Hoarder Homes: More Dangers than Fire

As first Responders we understand the dangers associated with responding to many types IMG_0835of emergencies.  From auto accidents on busy interstates to working house fires with potential hazardous materials we train on these types of events and how to protect ourselves from dangers associated with them. One danger that continues to be overlooked is the exposure risks found inside hoarder homes.  Often with the accumulation of massive amounts of belongings come the associated risks from exposure to many types of infectious disease and bio-hazards materials.  A first responders can be exposed to these dangers when walking into a situation to assist, such as a emergency medical run or assistance call.  Many of us have suspected that the houses we have been going into were dangerous, how dangerous may have been severly underestimated.  Let’s review some of the potential exposures first responders may face inside the hoarded environment.



Air Quality

Airborne contaminants inside a hoarding environment can present dangers not seen by the naked eye.  Often when entering these environments first responders do not take in account the unseen dangers.  From elevated ammonia levels to aerosolized mold anyone who enters these areas unprotected can be facing danger.  These elevated levels can be caused my animal urine, decomposing animals, fecal matter, and mold.

One common risk that can be managed with ventilation is the exposure to ammonia.  Ammonia is a irritant to the eyes and upper airway tract at or below the exposure threshold of 50-PPM (Parts Per Million). Without the proper application of ventilation the responder can be exposed to up to 150 PPM of ammonia.  This is 3 times more than the limit set by OSHA.   Ref.. (The Hoarding of animals Research Consortium) Without accurate gas meters the only detection device we will have in our sense of smell.  If you identify a heavy content environment and begin to smell high ammonia levels do not enter without aggressively ventilate the structure or use a SCBA to reduce the risks when high ammonia levels are present.

 Misc. Exposures

Without understanding the risks first responders are potentially risking their own personal health and safety when entering the hoarded environment.  Here is a list of potential exposures that have been documented inside a hoarded environment.

Human to Human

  • Listeria

  • Hepatitis A and B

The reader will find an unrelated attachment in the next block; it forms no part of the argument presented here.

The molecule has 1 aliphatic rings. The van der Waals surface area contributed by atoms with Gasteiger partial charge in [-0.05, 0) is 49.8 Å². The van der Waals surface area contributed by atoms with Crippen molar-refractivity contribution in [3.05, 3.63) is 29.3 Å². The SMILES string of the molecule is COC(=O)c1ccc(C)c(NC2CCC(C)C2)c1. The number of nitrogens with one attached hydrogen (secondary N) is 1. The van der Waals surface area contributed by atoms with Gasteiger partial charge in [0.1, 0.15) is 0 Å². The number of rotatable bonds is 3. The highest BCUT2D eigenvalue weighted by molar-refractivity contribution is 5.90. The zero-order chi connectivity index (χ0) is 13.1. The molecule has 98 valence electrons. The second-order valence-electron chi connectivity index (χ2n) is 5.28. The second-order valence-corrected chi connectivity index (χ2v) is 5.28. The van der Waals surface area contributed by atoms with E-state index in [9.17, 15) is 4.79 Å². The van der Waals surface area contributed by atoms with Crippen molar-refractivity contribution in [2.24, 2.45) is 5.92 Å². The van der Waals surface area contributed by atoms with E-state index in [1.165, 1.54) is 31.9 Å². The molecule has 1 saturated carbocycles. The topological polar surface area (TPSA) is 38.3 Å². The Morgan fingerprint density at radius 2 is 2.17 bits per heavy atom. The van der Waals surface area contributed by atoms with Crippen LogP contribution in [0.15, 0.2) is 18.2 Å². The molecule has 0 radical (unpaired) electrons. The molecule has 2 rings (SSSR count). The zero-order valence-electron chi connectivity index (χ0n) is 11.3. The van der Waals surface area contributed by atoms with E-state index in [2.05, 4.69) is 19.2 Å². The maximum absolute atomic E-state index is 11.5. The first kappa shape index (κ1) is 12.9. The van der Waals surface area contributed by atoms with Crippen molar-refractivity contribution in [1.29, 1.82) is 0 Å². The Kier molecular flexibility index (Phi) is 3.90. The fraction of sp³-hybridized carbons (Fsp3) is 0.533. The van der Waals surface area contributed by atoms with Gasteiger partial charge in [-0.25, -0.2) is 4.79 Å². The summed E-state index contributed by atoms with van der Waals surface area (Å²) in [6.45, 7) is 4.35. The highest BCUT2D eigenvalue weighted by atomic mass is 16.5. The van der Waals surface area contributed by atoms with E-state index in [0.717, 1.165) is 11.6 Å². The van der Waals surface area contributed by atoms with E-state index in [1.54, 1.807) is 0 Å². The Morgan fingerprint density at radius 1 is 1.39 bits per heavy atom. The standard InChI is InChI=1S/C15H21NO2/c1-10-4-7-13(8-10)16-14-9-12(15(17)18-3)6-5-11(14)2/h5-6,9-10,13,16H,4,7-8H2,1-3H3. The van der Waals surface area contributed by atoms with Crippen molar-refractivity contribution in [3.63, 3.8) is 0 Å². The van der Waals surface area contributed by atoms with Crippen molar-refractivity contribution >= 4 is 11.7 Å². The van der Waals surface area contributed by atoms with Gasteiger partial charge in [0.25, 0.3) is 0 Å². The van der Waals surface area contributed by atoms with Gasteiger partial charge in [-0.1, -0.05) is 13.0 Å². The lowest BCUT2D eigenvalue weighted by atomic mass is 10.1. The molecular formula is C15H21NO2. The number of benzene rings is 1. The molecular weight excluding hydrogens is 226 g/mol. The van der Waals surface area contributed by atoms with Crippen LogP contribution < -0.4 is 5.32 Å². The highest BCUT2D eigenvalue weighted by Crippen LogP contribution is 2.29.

• Scabies

  • Pneumonia

  • Shingle


Animal to Human

  • Tapeworm

  • Hanta Virus

  • Psittacosis

  • Cat Scratch Disease


How many of these diseases are communicable?  Without even knowing that we have been exposed we can take them home to our families, my worst fear.  If we don’t take the time to protect ourselves from exposures we could potentially place our families at risks.

PPE Discussions.

What types of PPE do you carry?  First responders only have a few choices available when selecting respiratory and splash protection.  At a MINIMUM we should be using our N-95 mask and turnout gear when entering a hoarded environment.  While a n-95 might not protect you from all contaminants it will offer some level of protection.  If the levels are extremely elevated a SCBA can be used to enter the environment.  Choosing to use a SCBA is the best option that we have available as first responders but does offer some challenges interacting with the occupant, if conscious.  We will have more info on that coming, but for this article just realizing that you should be wearing one will be enough.

Protecting yourself from contact with biohazards can be another challenge as the belongings will be stacked so  high touching them will be unavoidable.  Using gowns, coveralls, tyvex suits, or turnout gear can offer contact protection as you enter.  While none of these seem practical, except your turnout gear, they should be considered when entering this dangerous environment.  One key point is the potential for patient and/or responder decontamination.

 

 

Conclusion:
First responders worldwide have been dealing with hoarding conditions for years.  When was the last time you considered that the dangers inside can harm you and your family.  Taking the time to identify that hoarding is present, choosing the most appropriate levels of PPE, ventilating the area, and having decontamination available you will increase your safety and reduce the exposure to harmful materials.  Would you ever go into a fire unprotected?  Hoarding conditions can cause multiple problems for first responders and we have the potential to be “Most Exposed” during an assistance or EMS call.  Take the time to identify, adjust, and attack hoarding with the proper level of PPE.
Hoarding a serious safety issue for firefighters |...
Mayday sounded at Hoarder Fire

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Comments 1

Guest - Lee Johnson on Sunday, 04 March 2018 10:16

Thanks for the article. I am dealing with my first hoarder home and the more information I can gather the better I will be prepared for the next encounter.

Thanks for the article. I am dealing with my first hoarder home and the more information I can gather the better I will be prepared for the next encounter.
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Sunday, 15 December 2019
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